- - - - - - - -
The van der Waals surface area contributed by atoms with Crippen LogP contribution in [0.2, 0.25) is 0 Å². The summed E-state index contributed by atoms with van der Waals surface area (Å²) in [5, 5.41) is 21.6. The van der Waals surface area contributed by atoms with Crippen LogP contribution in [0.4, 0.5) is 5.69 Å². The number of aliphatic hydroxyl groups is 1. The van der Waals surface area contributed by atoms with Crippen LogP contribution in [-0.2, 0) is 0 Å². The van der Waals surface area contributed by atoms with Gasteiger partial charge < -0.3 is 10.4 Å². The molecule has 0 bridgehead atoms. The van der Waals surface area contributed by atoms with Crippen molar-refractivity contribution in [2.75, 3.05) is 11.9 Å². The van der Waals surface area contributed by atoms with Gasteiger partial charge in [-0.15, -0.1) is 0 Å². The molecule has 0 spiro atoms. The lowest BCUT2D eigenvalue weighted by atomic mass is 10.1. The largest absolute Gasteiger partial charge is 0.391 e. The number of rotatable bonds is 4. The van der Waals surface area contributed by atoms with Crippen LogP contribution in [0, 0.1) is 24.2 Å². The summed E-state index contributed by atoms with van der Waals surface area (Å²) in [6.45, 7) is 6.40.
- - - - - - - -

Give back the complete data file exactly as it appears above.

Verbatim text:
The van der Waals surface area contributed by atoms with Crippen LogP contribution in [0.2, 0.25) is 0 Å². The summed E-state index contributed by atoms with van der Waals surface area (Å²) in [5, 5.41) is 21.6. The van der Waals surface area contributed by atoms with Crippen LogP contribution in [0.4, 0.5) is 5.69 Å². The number of aliphatic hydroxyl groups is 1. The van der Waals surface area contributed by atoms with Crippen LogP contribution in [-0.2, 0) is 0 Å². The van der Waals surface area contributed by atoms with Gasteiger partial charge < -0.3 is 10.4 Å². The molecule has 0 bridgehead atoms. The van der Waals surface area contributed by atoms with Crippen molar-refractivity contribution in [2.75, 3.05) is 11.9 Å². The van der Waals surface area contributed by atoms with Gasteiger partial charge in [-0.15, -0.1) is 0 Å². The molecule has 0 spiro atoms. The lowest BCUT2D eigenvalue weighted by atomic mass is 10.1. The largest absolute Gasteiger partial charge is 0.391 e. The number of rotatable bonds is 4. The van der Waals surface area contributed by atoms with Crippen LogP contribution in [0, 0.1) is 24.2 Å². The summed E-state index contributed by atoms with van der Waals surface area (Å²) in [6.45, 7) is 6.40.